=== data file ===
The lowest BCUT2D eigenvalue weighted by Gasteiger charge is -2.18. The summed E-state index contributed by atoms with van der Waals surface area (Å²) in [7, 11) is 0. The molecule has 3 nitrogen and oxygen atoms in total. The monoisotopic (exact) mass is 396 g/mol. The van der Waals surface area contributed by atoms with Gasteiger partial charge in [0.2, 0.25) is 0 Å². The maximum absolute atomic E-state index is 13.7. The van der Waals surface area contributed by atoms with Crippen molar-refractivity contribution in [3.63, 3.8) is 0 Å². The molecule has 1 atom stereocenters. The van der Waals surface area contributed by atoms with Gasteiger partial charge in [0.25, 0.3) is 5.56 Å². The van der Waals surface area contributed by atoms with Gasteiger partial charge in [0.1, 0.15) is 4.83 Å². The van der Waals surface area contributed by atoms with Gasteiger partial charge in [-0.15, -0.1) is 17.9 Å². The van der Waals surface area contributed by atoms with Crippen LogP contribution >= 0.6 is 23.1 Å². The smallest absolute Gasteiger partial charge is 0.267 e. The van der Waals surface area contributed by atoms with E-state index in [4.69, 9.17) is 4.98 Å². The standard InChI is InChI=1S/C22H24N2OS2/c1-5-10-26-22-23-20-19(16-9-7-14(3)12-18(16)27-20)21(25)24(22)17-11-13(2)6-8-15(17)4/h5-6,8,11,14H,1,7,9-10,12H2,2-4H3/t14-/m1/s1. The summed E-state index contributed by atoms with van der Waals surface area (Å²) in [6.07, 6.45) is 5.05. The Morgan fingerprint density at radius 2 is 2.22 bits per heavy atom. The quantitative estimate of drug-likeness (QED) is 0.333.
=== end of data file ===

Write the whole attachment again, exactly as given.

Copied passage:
The lowest BCUT2D eigenvalue weighted by Gasteiger charge is -2.18. The summed E-state index contributed by atoms with van der Waals surface area (Å²) in [7, 11) is 0. The molecule has 3 nitrogen and oxygen atoms in total. The monoisotopic (exact) mass is 396 g/mol. The van der Waals surface area contributed by atoms with Gasteiger partial charge in [0.2, 0.25) is 0 Å². The maximum absolute atomic E-state index is 13.7. The van der Waals surface area contributed by atoms with Crippen molar-refractivity contribution in [3.63, 3.8) is 0 Å². The molecule has 1 atom stereocenters. The van der Waals surface area contributed by atoms with Gasteiger partial charge in [0.25, 0.3) is 5.56 Å². The van der Waals surface area contributed by atoms with Gasteiger partial charge in [0.1, 0.15) is 4.83 Å². The van der Waals surface area contributed by atoms with Gasteiger partial charge in [-0.15, -0.1) is 17.9 Å². The van der Waals surface area contributed by atoms with Crippen LogP contribution >= 0.6 is 23.1 Å². The smallest absolute Gasteiger partial charge is 0.267 e. The van der Waals surface area contributed by atoms with E-state index in [4.69, 9.17) is 4.98 Å². The standard InChI is InChI=1S/C22H24N2OS2/c1-5-10-26-22-23-20-19(16-9-7-14(3)12-18(16)27-20)21(25)24(22)17-11-13(2)6-8-15(17)4/h5-6,8,11,14H,1,7,9-10,12H2,2-4H3/t14-/m1/s1. The summed E-state index contributed by atoms with van der Waals surface area (Å²) in [6.07, 6.45) is 5.05. The Morgan fingerprint density at radius 2 is 2.22 bits per heavy atom. The quantitative estimate of drug-likeness (QED) is 0.333.